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Speaking about responsibility in German

On Yabla German, you may have come across several different adjectives that are translated with the English adjective "responsible." 

 

The word zuständig is commonly used to describe responsibility for a particular task, often in professional contexts. 

 

Ich bin zuständig dort für die Öffentlichkeitsarbeit und Abfallberatung.
I am responsible for public relations and garbage consultation there. 
Caption 8, Mülltrennung: in Heidelberg

 

Für die Klimatechnik in den Restaurants ist Handwerker Max zuständig.
The handyman Max is responsible for the air conditioning in the restaurants.
Caption 15, Frankfurter Flughafen: Ja zu FRA! Erklärfilm

 

Verantwortlich is similar to zuständig in how it is used, but often describes a higher level of legal or political responsibility. 

 

Diese Aktion ist Teil einer internationalen Kampagne, die sich gegen Dänemark richtet, weil Dänemark, äh, politisch verantwortlich ist.
This action is part of an international campaign that is directed against Denmark, because Denmark is politically responsible.
Caption 12, PETA-Aktion: Gegen das Wal-Massaker

 

Verantwortungsvoll and zuverlässig are used to describe a permanent personality trait. Zuverlässig, however, more specifically means "competent," "dependable," "trustworthy," or "reliable." 

 

Der Präventionstag soll den Jugendlichen den Anstoß geben, in für sie heiklen Situationen verantwortungsvoll zu handeln.
Prevention Day is meant to give young people a nudge towards acting responsibly in delicate situations.
Caption 44-45, Gewaltprävention: Gewalt an Schulen

 

Haben wir zuverlässige Leute in allen Wehrkreisen?
Do we have trustworthy people in all military districts?
Caption 39, Die Stunde der Offiziere: Dokudrama über den 20. Juli 1944

 

Further Learning
Search for more instances of zuständig, verantwortlich, verantwortungsvoll, and zuverlässig on Yabla German and practice the declensions of these adjectives. 

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The word scharf

In English, the word "sharp" has a few different meanings. We can use it to describe the blade of a knife, but we can also say that someone is a "sharp dresser." The German word scharf also has a range of meanings beyond "sharp-edged."

 

One very common translation of scharf that you may already know is "spicy."

 

Wenn ihr es nicht ganz so scharf mögt, dann könnt ihr diese kleinen Chilischotenkerne entfernen.
If you don't like it quite so spicy, then you can remove these little chili seeds.
Caption 52-53, Cannelloni: mit Jenny

 

Das Gemisch, das auf Stufe zehn kommt, ist die schärfste Chilisoße der Welt.
The mixture that makes it to level ten is the spiciest chili sauce in the world.
Caption 21, Currywurst: Berlins schärfstes Stück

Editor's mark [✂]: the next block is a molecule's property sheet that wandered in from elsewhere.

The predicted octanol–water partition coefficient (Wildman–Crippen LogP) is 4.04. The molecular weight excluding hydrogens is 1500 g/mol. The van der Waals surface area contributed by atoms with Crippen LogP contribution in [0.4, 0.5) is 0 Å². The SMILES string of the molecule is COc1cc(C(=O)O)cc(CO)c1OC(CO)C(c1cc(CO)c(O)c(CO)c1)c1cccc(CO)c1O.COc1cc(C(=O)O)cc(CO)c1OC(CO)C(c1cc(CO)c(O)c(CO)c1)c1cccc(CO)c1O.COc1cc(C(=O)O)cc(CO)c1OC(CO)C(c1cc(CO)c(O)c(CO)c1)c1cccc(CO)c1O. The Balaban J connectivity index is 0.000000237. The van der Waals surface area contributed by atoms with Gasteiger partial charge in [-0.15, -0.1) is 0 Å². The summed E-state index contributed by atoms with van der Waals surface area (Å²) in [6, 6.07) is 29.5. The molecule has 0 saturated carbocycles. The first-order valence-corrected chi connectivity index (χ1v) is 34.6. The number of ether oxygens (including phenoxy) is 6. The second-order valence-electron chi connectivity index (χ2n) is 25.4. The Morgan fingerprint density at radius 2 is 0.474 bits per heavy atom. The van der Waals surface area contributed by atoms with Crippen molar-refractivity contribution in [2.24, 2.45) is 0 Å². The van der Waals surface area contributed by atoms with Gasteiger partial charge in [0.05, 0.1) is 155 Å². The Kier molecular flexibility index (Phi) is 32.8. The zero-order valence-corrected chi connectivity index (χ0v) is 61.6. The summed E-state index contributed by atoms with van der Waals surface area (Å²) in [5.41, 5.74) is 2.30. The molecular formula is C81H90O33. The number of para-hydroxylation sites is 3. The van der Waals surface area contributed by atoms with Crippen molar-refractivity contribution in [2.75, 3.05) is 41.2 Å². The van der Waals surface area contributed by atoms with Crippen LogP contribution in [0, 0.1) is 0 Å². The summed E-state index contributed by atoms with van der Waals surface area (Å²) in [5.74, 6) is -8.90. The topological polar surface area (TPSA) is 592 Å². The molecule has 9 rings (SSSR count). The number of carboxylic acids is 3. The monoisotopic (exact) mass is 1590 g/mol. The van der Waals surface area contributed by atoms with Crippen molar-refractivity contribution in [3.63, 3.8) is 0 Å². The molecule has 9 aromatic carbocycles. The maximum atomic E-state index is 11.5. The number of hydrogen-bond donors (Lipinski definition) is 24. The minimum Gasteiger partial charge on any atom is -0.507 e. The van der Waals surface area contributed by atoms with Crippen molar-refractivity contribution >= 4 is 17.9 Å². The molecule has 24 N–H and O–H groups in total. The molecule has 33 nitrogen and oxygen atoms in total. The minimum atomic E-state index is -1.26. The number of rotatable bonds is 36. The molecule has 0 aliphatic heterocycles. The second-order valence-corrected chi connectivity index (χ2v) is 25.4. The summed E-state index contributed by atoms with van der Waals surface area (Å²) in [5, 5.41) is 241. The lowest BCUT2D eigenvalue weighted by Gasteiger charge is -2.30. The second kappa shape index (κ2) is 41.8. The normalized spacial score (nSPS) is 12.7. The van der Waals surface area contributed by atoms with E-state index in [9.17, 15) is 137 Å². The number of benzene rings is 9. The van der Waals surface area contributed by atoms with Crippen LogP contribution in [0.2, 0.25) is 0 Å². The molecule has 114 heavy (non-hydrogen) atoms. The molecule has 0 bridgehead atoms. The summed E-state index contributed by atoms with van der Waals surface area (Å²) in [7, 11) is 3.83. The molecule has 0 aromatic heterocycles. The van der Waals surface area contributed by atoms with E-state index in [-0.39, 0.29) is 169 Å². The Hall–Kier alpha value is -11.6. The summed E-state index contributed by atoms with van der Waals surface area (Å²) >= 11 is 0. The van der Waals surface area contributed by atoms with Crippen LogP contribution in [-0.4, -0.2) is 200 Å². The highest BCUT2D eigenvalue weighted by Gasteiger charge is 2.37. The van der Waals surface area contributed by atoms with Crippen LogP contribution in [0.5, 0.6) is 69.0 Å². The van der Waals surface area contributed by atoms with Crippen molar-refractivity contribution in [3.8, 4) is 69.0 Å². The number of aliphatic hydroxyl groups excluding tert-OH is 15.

Scharf can also be used as an adjective or adverb to mean "sleek" or "attractive." In this sentence, it's used to describe the design of a car:

 

Von der Spitze bis zum Heckspoiler ist er richtig schön scharf gezeichnet.
From the front end to the rear spoiler, it's really sharply designed.
Caption 4, AUTO BILD TV: Tops & Flops der IAA 

 

Finally, scharf is also used to describe images in terms of whether they are in focus or not:

 

Und dann... die Bilder, die scharf waren, da war wieder der Ausdruck nicht so, wie ich's gerne hätte.
And then... the pictures that were in focus, there again the expression wasn't how I'd like to have it.
Caption 34, Lokalhelden: Art House

 

Further Learning
Watch the currywurst video above in its entirety on Yabla German for more examples of the word in use. Make sentences with the word scharf, integrating the correct endings based on gender (eine scharfe Suppe, ein scharfes Gewürz), and then try some sentences with the comparative and superlative form (schärfer, schärfste).

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"And" & "Or" in a Single Word 

One of my favorite German words took me a long time to learn to pronounce and even longer to properly understand. The word beziehungsweise not only has a fairly complex meaning, but it is also so long that in most cases people abbreviate the written form as bzw

 

Often beziehungsweise is translated simply as "or": 

 

Einen Wohnwagen beziehungsweise eine Hütte bekommt man ab fünfundfünfzig Euro.  
You get a trailer or a hut from fifty-five euros.
Caption 33, Berlin: Indoor-Camping im „Hüttenpalast“

 

So why not simply say oder ("or") instead of the longer beziehungsweise? One reason is that the latter often goes more in-depth than just saying "or."  You may want to rent either a trailer or a hut, or perhaps both a trailer and hut. Beziehungsweise is thus often translated as "respectively" too:

 

Sobald beziehungsweise erst wenn der Antrag gemäß Artikel fünfzig der EU-Verträge vorliegt.
As soon as, or respectively, only when the motion in accordance with Article Fifty of the EU Treaties is submitted.
Captions 17-18, Brexit-Votum: Merkel warnt vor Spaltung Europas

 

Sometimes beziehungsweise is used to narrow down a meaning and in this case is translated as "more specifically": 

 

Damit man dieses Geld auch bekommt, benötigt man ein Bankkonto beziehungsweise ein Girokonto.
In order to receive this money, you need a bank account, more specifically a checking account.
Captions 7-8, Eva erklärt: Bankkonten

 

Further Learning
So whether you are learning German for fun or (beziehungsweise) for business — perhaps both, right? — this is a good word to have in your active vocabulary. Although it is not usually translated as such, for me it helped to think of the word as the "and/or" that you sometimes see in English. Take a look at examples  of beziehungsweise in context on Yabla German.

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Irritated or Just Confused?

If you've followed our lessons, you have likely already heard about "false friends." These are words that sound similar in German and English, but do not have the same meaning. One example of verb that is a false friend is irritieren, which despite sounding very similar to the verb "to irritate," actually means "to confuse." The German adjective irritiert therefore is translated as "confused."

 

Deine Eltern waren irritiert, dass Fußball dich so interessiert.